Fun in the snow
I remember when my Dad and then later I used to do that when we only ran water in the T and drained it when winter approached. No way Mom would have let Dad heat up antifreeze on the kitchen stove in her pots! The hot water made starting the car a lot easier. And yes we also jacked up the rear wheel.
And back then we didn't use multi-weight oil in the car either. We didn't switch to 10W-30W until the mid-60s or so if I remember correctly. And the car would easily move forward if it was not chocked (ok -- the emergency brake wasn't that good...). For show when the car was a little but not fully warmed up we would NOT chock it. We would NOT jack up the rear wheel. We would crank it with the throttle only open a little ways, and pull up on the crank and jump out of the way. Let it ease by and then run jump on the running board and drive off. You always wanted to point it an open spot so you had plenty of time to run after it and that it would eventually run into the fence or ditch and not someone or someone’s car etc. Once the engine was at normal operating temperature it wouldn’t ease on by you – it just sort of sat there. And if it was really cold – you had to have a lot of throttle open and it could get away from you if you were not careful.
Thanks for bringing back some good memories.
Hap l9l5 cut off
And it looks like it has the equal length windshield hinges. That with the the black radiator would make it an early to mid 1917.
Hap l9l5 cut off
I think he should remove the radiator cap!
Speaking of putting water in a radiator, here's a good story.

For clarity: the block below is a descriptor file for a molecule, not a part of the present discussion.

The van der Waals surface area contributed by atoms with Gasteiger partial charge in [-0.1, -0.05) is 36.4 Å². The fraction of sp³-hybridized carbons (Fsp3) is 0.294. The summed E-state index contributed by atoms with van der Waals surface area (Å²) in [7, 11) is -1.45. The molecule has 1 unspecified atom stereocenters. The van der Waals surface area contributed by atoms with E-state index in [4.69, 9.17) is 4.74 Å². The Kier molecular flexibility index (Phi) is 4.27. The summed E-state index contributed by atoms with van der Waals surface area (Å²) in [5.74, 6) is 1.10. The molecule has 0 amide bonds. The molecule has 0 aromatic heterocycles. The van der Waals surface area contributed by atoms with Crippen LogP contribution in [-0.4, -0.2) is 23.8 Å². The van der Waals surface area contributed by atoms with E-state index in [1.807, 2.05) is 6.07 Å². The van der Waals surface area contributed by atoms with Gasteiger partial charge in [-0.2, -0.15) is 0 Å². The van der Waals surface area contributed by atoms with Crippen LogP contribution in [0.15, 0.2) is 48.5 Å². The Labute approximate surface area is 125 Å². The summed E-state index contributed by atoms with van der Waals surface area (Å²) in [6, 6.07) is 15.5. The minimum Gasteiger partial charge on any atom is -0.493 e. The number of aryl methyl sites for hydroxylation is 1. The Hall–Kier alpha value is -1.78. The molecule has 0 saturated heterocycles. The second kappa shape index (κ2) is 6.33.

In front of my home place/farm there is the headwater of a fresh water spring. Year round, the average temperature of the water there is roughly 50*f.
One cold winter day back in the late 80's I see this guy parked along the spring with his hood up. I walked over to him to see if he needed some help and he said he was fine, just filling up his radiator with the water. Witnessing him adding roughly 3 gallons of water, I suggested he may want to add some anti-freeze so it doesn't freeze. He gave me a bewildered look and said " that's why I'm using this water. It never freezes."
Even at 13 years old, I had to scratch my head at that one!
This was probably ten or eleven years ago. It was windy, and 14 degrees (I remember the temp). My youngest and I drove the 13 to Church. Mom and our oldest took a modern car.
Today I drove the Model K to church (no windshield or top). This same little girl, now 16, rode home with me. Her sister and mom took a modern car.
Some things never change.......
Another winter pic.
My Grandfather told me he used to go down to the basement and draw a 5 gallon bucket of hot water from the boiler and go pour that slowly over the motor to loosen it up in winter. I always wondered about that story until I had to get my old truck going when I was in college and too broke to replace a weak battery one winter. After the coldest nights I would go out and use my Grandfather's hot water trick. The old beast rolled right over there and started easily. I wish I remembered all the other old car tricks Grandpa taught me, but I just can recall them all.
What is all that white stuff on the ground is that a special imported sand?
I was hoping you'd post Bill...
Somewhere hiding in my "pictures" folder is a photo of you in your touring, bundled up in your heavy winter garb, arriving at the snowmobile meet a few winters ago...precious and priceless - it's there, just can't find it!
Ask and ye shall receive:
And that, Folks, is a true, (maybe blue) T MAN !
(Not really blue - he just bundles up well!)